How To Keep Motivated

In order to keep motivated, you need to first identify what your motivation was to start a program of healthy eating and exercise. Everyone’s motivation is different. It may be that you tried on your favorite outfit and found there was no way you could close the zipper or that you had a health scare. Some people find that class reunions, the holidays or weddings are incentives to get back into shape, while others just want to see the glow of pride in spouse’s and children’s eyes when they introduce them to friends.

Make sure the motivation is yours, not someone else’s.

I hear it all the time, “My spouse thinks I need to lose a few pounds.” or “My mother, sister or whoever influences your life, says I’d be better looking if I lost ten pounds.” I normally tell these people they’re doomed to fail if they don’t have a personal motivation that drives them. Getting into shape is tough and if you’re doing it for any other reason than your own desires, the follow through dwindles after a few weeks. You either see it as a benefit or you don’t. Your motivation should help set the fire under you and if it’s someone else’s desire, it won’t.

Making your doctor’s suggestion your own.

If your doctor suggests you shed pounds for your health, your motivation really isn’t that the doctor said it, but that you want to live longer and enjoy children, grandchildren and life in general. While your doctor pointed out the importance of exercise, in order to stay motivated, you need to think of all the reasons you want to be healthier and live longer. Do you want to be a burden to others? Is enjoying every minute of life to the fullest important? Living longer and healthier means having the time and energy to do more things. Focus on what you want out of life and how working out and eating healthy can help you achieve those goals.

Track the results that mean the most to you.

You do need to track the number of repetitions you do and the number of sets, but keeping statistics on weight loss isn’t important if one of your goal was just to get healthier and not necessarily to lose weight. Are you exercising for better health? What tells you that you’re fitter? Improving your strength is one way to check it, checking your endurance (like tracking how many stairs you can climb without needing to rest) or even noting your blood pressure. If a goal is to look better, take measurements once a week. Using charting can help you focus on your goal and those successes can keep you motivated when the going gets tough.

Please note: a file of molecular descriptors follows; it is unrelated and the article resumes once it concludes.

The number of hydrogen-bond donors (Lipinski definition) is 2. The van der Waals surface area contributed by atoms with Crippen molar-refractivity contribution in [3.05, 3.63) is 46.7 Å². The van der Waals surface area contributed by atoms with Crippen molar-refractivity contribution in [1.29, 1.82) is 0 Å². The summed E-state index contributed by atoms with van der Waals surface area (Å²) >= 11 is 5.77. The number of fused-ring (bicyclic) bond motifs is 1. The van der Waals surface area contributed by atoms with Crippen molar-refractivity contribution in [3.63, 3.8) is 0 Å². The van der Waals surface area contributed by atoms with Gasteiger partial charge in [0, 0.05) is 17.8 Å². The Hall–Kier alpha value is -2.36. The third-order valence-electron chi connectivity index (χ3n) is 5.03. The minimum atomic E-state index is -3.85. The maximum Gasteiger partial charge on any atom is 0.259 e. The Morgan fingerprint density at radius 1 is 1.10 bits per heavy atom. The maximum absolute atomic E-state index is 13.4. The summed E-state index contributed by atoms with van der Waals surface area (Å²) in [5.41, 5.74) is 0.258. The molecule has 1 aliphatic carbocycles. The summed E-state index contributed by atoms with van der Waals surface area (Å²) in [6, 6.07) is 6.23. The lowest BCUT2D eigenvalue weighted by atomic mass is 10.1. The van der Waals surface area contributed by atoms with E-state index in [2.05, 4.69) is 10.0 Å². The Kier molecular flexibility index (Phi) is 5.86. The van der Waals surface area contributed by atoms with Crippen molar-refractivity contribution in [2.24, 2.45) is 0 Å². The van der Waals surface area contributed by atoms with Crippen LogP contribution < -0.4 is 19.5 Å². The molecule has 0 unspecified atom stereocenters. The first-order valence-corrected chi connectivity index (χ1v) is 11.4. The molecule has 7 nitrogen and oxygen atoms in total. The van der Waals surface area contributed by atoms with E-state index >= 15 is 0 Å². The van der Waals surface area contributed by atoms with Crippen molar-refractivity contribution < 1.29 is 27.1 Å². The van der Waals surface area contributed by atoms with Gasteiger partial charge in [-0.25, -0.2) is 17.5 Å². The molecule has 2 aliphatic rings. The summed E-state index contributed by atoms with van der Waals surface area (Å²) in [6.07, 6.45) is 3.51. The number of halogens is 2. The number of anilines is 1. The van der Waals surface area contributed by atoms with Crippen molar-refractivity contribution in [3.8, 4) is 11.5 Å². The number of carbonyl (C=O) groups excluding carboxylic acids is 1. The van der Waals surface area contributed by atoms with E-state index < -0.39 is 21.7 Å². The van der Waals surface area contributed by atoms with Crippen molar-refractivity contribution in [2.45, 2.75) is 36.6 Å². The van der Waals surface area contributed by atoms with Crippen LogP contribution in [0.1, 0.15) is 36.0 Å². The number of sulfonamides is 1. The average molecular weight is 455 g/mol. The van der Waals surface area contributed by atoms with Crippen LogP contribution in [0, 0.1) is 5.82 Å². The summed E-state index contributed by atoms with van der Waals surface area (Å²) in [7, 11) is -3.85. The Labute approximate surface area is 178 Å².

• Remember, there are other benefits to eating healthy and exercising regularly besides boosting your overall good health and weight loss. For instance, looking younger and feeling younger is one of those. That can keep you motivated.
  • Another great motivation is the benefit that regular exercise and a healthy diet has on your brain power. Not only will it help you at work, it reduces the risk of dementia and Alzheimer’s by up to 50%.
  • If you’re feeling grumpy and stressed out after a day at work and feel like skipping your workout, remember that exercise is a great stress buster. Not only does it burn off the hormones of stress, it stimulates the body to replace them with “happy hormones.”
  • For those working on weight loss, one tried and true method is to buy clothing in a smaller size. While your ultimate goal may be several sizes smaller, get it just one size smaller for a quicker success that boosts your motivation.

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